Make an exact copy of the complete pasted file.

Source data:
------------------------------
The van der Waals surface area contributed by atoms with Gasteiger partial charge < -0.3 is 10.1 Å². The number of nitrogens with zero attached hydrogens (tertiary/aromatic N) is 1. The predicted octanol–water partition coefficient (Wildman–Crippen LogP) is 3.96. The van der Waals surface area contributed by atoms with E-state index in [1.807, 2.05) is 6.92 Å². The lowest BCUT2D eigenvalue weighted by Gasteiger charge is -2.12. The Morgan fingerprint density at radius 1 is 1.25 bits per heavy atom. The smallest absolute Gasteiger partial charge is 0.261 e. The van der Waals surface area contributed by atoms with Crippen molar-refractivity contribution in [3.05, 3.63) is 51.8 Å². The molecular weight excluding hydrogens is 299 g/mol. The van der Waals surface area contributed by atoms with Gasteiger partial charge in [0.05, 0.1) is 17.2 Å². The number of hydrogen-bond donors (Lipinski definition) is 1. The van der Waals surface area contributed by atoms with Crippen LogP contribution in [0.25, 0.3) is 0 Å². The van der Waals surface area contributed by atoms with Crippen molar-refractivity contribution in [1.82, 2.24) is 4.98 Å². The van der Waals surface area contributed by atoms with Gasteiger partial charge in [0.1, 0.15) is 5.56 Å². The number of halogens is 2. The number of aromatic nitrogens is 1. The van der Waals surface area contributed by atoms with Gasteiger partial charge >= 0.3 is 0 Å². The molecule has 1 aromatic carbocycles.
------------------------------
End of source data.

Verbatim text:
The van der Waals surface area contributed by atoms with Gasteiger partial charge < -0.3 is 10.1 Å². The number of nitrogens with zero attached hydrogens (tertiary/aromatic N) is 1. The predicted octanol–water partition coefficient (Wildman–Crippen LogP) is 3.96. The van der Waals surface area contributed by atoms with E-state index in [1.807, 2.05) is 6.92 Å². The lowest BCUT2D eigenvalue weighted by Gasteiger charge is -2.12. The Morgan fingerprint density at radius 1 is 1.25 bits per heavy atom. The smallest absolute Gasteiger partial charge is 0.261 e. The van der Waals surface area contributed by atoms with Crippen molar-refractivity contribution in [3.05, 3.63) is 51.8 Å². The molecular weight excluding hydrogens is 299 g/mol. The van der Waals surface area contributed by atoms with Gasteiger partial charge in [0.05, 0.1) is 17.2 Å². The number of hydrogen-bond donors (Lipinski definition) is 1. The van der Waals surface area contributed by atoms with Crippen LogP contribution in [0.25, 0.3) is 0 Å². The van der Waals surface area contributed by atoms with Crippen molar-refractivity contribution in [1.82, 2.24) is 4.98 Å². The van der Waals surface area contributed by atoms with Gasteiger partial charge in [0.1, 0.15) is 5.56 Å². The number of halogens is 2. The number of aromatic nitrogens is 1. The van der Waals surface area contributed by atoms with Gasteiger partial charge >= 0.3 is 0 Å². The molecule has 1 aromatic carbocycles.